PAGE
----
Keeping our Promises to Children

I grew up in the Central Valley of California, the eldest of eight children.  My family benefitted from public assistance in a variety of ways.  There were times when the electricity was shut off or there was little food in the house.  I have vivid memories of pots and pans blackened from cooking in the living room fireplace when the gas hadn’t been paid.  I remember the large plastic bag of frozen burritos delivered to the house by a local charity organization when our supply of government cheese, beans and rice had run out.  Without the financial support from my grandparents, tax benefits that help the poor, and "food stamps" (the precursor to SNAP), or other relief assistance – programs that many families rely on, today – we would not have survived.  It is likely, too, that without government assistance, I would not have gone to college.  But, today, all of that is under attack. Congress continues its relentless assault on children by attempting to destroy the health coverage on which most poor and low-income kids depend. Last week, a tax plan was unveiled a tax plan that would further erode what actually makes our country great:  the assurance that every child, regardless of the zip code in which she was born, has the opportunity for a promising future.

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A Mind Is A Terrible Thing To Waste

Almost 45 years after its debut, that slogan for the United Negro College Fund remains one of the most recognized in American advertising.  With its motto, "The Early Years Matter," Ready At Five is focused on a similar, enduring message, but rather on the 'front end' of a child's developing mind.  In the first years of life, more than 1 million neural connections form in the brain every second, building the brain's architecture and providing the foundation for all future learning, behavior, and health.  Barriers detrimental to that brain's educational achievement can start early, including those caused by poverty, caregiver mental illness, child maltreatment, and low maternal education.  By the time that child reaches kindergarten, he is already behind his peers.  Time and time again, the adverse effects of his gap only multiplies unless there are interventions.  One proven, successful intervention is high-quality preschool.  When we provide all children with equitable opportunities to attend high-quality preschool, we ameliorate some of the risks to their learning and development.  Even economists illustrate that the early years matter, finding that there is a huge return on the public investment when children from low-income families attend high-quality early childhood programs.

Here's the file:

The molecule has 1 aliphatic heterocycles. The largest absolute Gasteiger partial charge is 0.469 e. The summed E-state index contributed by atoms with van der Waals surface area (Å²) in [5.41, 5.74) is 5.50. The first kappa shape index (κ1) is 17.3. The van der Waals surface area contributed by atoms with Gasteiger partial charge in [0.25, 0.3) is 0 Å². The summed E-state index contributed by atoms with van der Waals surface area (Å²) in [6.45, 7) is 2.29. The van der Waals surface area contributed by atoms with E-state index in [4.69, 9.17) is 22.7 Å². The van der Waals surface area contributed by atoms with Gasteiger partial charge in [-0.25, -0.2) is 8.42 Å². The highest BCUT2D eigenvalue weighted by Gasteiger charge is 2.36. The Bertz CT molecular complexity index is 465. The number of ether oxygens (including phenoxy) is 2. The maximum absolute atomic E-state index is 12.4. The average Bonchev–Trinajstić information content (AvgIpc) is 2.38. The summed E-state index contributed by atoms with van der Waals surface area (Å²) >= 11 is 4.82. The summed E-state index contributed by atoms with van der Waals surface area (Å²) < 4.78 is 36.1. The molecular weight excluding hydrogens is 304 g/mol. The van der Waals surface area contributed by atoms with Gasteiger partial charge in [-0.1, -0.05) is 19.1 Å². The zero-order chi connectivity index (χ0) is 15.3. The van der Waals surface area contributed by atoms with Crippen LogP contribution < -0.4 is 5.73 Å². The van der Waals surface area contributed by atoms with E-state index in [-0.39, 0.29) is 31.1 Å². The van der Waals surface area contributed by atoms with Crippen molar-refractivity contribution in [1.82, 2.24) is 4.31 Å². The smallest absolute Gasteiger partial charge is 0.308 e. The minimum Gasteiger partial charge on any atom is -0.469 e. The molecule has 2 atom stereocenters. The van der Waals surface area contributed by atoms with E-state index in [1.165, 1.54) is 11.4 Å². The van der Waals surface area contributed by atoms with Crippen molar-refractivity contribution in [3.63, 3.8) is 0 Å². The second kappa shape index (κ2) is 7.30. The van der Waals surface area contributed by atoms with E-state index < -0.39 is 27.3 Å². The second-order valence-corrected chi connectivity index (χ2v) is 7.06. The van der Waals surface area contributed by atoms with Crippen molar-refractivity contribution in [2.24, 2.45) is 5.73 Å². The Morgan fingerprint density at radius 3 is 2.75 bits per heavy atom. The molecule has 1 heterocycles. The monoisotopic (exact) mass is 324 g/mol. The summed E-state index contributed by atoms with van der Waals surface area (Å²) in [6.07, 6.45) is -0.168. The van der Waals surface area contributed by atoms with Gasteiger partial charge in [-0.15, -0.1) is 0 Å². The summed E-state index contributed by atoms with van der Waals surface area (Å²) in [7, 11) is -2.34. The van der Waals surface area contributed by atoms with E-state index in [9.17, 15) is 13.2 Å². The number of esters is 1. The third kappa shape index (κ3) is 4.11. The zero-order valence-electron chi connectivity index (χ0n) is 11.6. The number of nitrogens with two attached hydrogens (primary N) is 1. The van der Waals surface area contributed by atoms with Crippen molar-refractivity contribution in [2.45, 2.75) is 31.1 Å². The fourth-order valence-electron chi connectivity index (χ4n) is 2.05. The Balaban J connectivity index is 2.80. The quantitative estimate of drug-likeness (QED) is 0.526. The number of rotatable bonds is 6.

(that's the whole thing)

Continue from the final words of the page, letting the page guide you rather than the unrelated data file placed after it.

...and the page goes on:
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Register for a Professional Development "Early Math Matters" Event in Harford County

"Early Math Matters" a professional development event featuring Keynote Speaker Dr. Geetha Ramani, will take place on Saturday, November 18, 2017 from 8:30am-3pm at Harford Community College in Bel Air, MD.  Dr. Ramani, an Associate Professor in the Department of Human Development and Quantitative Methodology at the University of Maryland, College Park, will speak about the Importance of Mathematics in Early Childhood in the morning, followed by two training sessions and lunch.  Please click here to register for the event.   


A Million New Opportunities

“I firmly believe that we can close the school readiness gap and prepare our children for college and careers through high-quality early learning experiences, but we have more work to do…”

Karen B. Salmon, Ph.D., State Superintendent of Schools

As a kindergarten teacher, I loved the first day of school. After weeks of stapling corrugated border around bulletin boards, stringing yarn through the holes of the new name tags, setting up beautiful and enticing learning centers, and organizing the critical tools for my students – new boxes of unbroken crayons with 24 dazzling colors, writer’s workshop books, pens and pencils, glue sticks, and rubber-handled scissors with no sharp edges – the day had finally arrived. The morning was crisp, and it was the earliest in the day I had seen over the past weeks of the long, endless – and now almost forgotten – summer. Everything smelled new and full of a million new opportunities. I greeted each child at the door and with them, waved goodbye to their parents, and considered each one's potential in the coming school year … in my room.  Unfortunately, the starting line for each child varied widely because of their different life experiences leading up to that first day of kindergarten – serious differences that could mean some of them would never be able to keep pace or catch up.

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About Ready at Five

Mission

Ready At Five improves the practice and quality of early childhood education in Maryland.

Vision

We believe that every child in Maryland should have the foundational skills needed for success in school, career and life.

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